Head teacher advises parents to stop 'micromanaging' children via WhatsApp chat groups
A leading head teacher has advised parents to avoid turning to WhatsApp chat groups to check about homework and pupils’ needs, warning that it could prevent pupils from growing up and taking responsibility for their own timetables.
In a blog post to parents, Jane Lunnon, head of Wimbledon High School in London, said that parents are turning to chat groups to check what homework had been set and what kit their children needed, but believed they should not be used once children reach secondary school.
She went on to say that use of the groups was contributing to parents “micromanaging” their children and fighting their own battles for them.
“As parents we could all probably still learn a thing or two about backing off from micromanaging our children’s lives, from smoothing their paths and fighting their battles,” she wrote, as reported by The Times.
“We know how tempting it is — but what is that teaching our children? That they can’t manage their own lives? That problems can only be solved by grown-ups?
In the post, entitled ‘Backing off – letting your child be and building their resilience’, the leading head teacher said staying off parental chat groups could help encourage children to take control of their own schedules.
“Stay off the parents’ WhatsApp chat! When your children are in secondary school, it’s time for them to take control of homework and other logistics. Don’t join the group. Embrace Fomo (fear of missing out) and let everyone else work themselves into a frenzy. What’s the worst that could happen? A homework detention?”
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Advice from @Head_WHS @GDST - because sometimes caring iis about stepping back... @RosieDBennett @SeniorDeputyWHS @Pastoral_WHS https://t.co/ErrEQ3Qpkb
— Wimbledon High (@WimbledonHigh) January 13, 2020
The head teacher went on to add that forgetting to do their homework or not bringing the right kit, and being punished as a result, was part of growing up and could help encourage children to develop vital organisation skills.
Lunnon had some words of advice for parents when it comes to other forms of social media too. Urging them to resist editing images to show more idealistic examples of family life.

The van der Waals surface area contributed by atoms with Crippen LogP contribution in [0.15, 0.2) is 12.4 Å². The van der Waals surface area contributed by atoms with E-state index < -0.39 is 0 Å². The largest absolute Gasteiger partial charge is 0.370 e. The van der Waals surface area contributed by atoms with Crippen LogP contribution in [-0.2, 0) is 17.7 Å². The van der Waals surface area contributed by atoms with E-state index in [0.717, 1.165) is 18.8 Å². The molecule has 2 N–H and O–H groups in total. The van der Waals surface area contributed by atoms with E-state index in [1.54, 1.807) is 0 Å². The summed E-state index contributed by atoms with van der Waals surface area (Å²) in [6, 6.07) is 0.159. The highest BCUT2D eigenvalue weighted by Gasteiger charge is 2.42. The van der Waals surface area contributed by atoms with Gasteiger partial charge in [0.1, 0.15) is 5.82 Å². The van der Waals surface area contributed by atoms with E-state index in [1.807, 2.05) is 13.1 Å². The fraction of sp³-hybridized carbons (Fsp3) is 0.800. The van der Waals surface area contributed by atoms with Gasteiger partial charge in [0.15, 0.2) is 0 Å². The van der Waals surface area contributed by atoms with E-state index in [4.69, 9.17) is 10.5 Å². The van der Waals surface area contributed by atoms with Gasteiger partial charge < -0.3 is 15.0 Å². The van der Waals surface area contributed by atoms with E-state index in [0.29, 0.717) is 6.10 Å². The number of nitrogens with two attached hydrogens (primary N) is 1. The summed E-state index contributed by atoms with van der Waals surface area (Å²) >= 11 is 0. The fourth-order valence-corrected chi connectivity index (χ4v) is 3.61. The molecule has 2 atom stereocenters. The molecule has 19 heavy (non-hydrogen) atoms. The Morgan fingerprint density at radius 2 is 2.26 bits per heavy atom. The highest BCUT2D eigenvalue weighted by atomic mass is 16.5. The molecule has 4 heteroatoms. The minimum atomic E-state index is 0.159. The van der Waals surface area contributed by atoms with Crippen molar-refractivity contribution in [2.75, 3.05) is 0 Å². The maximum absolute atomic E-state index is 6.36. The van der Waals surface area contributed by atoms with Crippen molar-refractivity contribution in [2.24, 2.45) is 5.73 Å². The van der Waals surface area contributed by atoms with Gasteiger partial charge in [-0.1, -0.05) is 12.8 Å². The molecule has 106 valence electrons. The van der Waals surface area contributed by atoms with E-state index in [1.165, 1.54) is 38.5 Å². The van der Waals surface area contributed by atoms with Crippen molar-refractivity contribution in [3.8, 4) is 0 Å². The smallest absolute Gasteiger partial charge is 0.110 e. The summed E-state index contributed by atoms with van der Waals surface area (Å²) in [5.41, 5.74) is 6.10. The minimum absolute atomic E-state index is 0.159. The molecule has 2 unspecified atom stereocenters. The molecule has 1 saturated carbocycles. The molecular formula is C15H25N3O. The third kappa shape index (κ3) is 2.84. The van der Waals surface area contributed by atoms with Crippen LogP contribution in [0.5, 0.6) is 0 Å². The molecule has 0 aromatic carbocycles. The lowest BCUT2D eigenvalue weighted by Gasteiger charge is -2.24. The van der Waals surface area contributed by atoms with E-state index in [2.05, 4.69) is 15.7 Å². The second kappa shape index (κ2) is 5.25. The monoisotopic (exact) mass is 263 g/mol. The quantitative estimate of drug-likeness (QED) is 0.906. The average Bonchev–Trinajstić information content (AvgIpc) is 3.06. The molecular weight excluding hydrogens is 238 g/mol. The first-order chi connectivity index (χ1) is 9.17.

“Don’t overly curate your own online life. Encourage a healthy scepticism of social media feeds,” she wrote.
“As parents we’re often guilty of posting a perfect family photo (when behind the scenes everyone was bickering) or carefully choosing and filtering holiday photos (and not the one where you were all hunkering out of the rain). Social media can offer great support for young people, but the negatives are well documented.
“Have honest conversations that empower your teen to ‘unfollow’, to stick to their principles and avoid getting swept up in someone else’s supposedly perfect life.”
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Last year, a new term was given to the latest in the hyper-protective parenting clan. Snow plough mums and dads are described as those who try to clear the way for their children so they don’t encounter any slippery slopes on the path to adulthood.
Typical behaviours of snow plough parents can include dropping off forgotten homework/school lunches/violins and speaking to teachers if their child doesn’t like the group they’ve been put in.
Similarly, Ms Lunnon used her message to parents to advise them to try to resist the urge to step in if their child gets told off, punished or “dropped from the A team” while at school.
She believes that stepping back could help fuel their child’s resilience.
“Your teen might think it’s ‘so unfair’ but before protesting along with them, are you sure it might not be justified? Listen to your teen’s complaint. Give a hug and sympathetic noises. But trust the school and the teacher. Present the other side of the argument. And then leave them to think and work things out on their own,” she advised.
Yahoo UK has contacted the school for further comment.
It isn’t the first time a school has issued advice to parents about technology.
Last year a primary school banned parents from using mobile phones in the playground.
The move was introduced after the school’s headteacher spotted parents were too engrossed in their phones to engage with their children when picking them up from school.
Other schools are also taking action in order to try to help improve the wellbeing of parents and children.
It was also recently revealed that a primary school in the UK has banned school holidays, allowing parents to take their children out of school for six weeks whenever they want.
Over in Australia, a school in Melbourne, recently announced it has started fining parents who pick their children up late.
The new policy was introduced after the school spotted a trend for parents leaving their children on school premises long after teaching hours had finished.
And last year, a school in the US hit headlines after they introduced a dress code for parents picking children up at the school gates.
James Madison High School in Houston claimed it will turn away parents who show up at the school gates in pyjamas, hair rollers, leggings and other ‘unsuitable’ items of clothing.